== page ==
What You Read, Who You Are

What you read shows a lot about who you are.

When you suggest something to read, it

  1. Reflects your own skill and expertise.
  2. Associates you with the author.
  3. Connects what you do with the article content.

Suggesting articles in addition to books amplifies these benefits many times over, so providing an updated reading list as part of your web site can do a lot for your web presence. Here’s what that should look like, and how to set things up without adding much to your weekly content maintenance.

What it should look like

People looking at your reading list are interested in

  1. seeing what you’ve read recently,
  2. seeing your most highly recommended articles,
  3. searching your links and/or browsing by category.

Your reading list should not have a category outline. You don’t want to maintain a taxonomy, and reading classification names is not enjoyable. Assign keywords to links and let people browse by keyword.

Every link should have a short note from you about why it is worth reading. The note makes the links personal. It helps others and it will help you also if you search your own reading list later.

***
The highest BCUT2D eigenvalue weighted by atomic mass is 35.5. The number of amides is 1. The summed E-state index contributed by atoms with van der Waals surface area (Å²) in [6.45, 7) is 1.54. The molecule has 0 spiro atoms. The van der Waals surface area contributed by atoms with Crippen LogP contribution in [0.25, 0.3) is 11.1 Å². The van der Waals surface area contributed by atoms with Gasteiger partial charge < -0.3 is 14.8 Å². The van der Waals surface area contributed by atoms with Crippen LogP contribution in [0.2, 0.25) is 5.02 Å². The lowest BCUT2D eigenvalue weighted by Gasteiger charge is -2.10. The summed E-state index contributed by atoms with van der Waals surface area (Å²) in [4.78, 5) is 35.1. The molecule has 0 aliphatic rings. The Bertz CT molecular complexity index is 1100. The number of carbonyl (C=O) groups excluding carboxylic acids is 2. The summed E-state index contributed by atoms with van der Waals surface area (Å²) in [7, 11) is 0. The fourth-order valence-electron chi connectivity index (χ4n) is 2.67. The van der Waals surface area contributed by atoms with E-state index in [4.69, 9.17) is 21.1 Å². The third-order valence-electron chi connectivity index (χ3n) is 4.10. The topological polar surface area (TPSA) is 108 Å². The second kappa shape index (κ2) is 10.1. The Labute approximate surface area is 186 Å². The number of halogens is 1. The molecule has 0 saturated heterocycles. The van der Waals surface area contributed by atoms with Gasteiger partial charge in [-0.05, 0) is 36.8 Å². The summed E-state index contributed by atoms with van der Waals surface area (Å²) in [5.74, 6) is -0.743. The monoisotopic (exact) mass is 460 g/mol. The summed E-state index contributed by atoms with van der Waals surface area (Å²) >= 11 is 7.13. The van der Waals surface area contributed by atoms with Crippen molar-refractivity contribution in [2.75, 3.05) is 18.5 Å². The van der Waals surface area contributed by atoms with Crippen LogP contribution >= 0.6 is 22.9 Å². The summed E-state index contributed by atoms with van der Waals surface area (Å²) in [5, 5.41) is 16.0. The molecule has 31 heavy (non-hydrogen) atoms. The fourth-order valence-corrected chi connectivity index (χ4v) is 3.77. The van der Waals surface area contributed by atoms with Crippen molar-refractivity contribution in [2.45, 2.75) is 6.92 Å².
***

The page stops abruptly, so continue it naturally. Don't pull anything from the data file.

Your reading list should have an RSS so automated trackers can follow it.

How to set things up

To avoid adding to your weekly content maintenance workload, integrate your reading list updates with your social media posts. Connect a social media automator to your reading list RSS to handle both at the same time. Reading list entry updates make great social media posts.

You read a lot. Train yourself to recognize that moment when you just finished reading something impressive. Words like clarifying, comprehensive, energizing, insightful, or brilliant might spring to mind as indicators something is memorable. FWIW, something is brilliant if it seems obvious and clear in retrospect, but you would not have been able to articulate it before. When you read something like that, add it to your reading list immediately.

Avoid the trap of saving for later. That only saves time if you never read it again. Take the few seconds to record it while the context is fresh in your mind. Let your reading list manage the reference context for you.

Next steps

Set up an account, and create a membic theme for your reading list at membic.org. Click the membic theme settings for the code to insert it into your website, and the RSS address for connecting it to automated tracking. Check this previous article for an example of how to connect your theme to your social media automatically.

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What You Read, Who You Are

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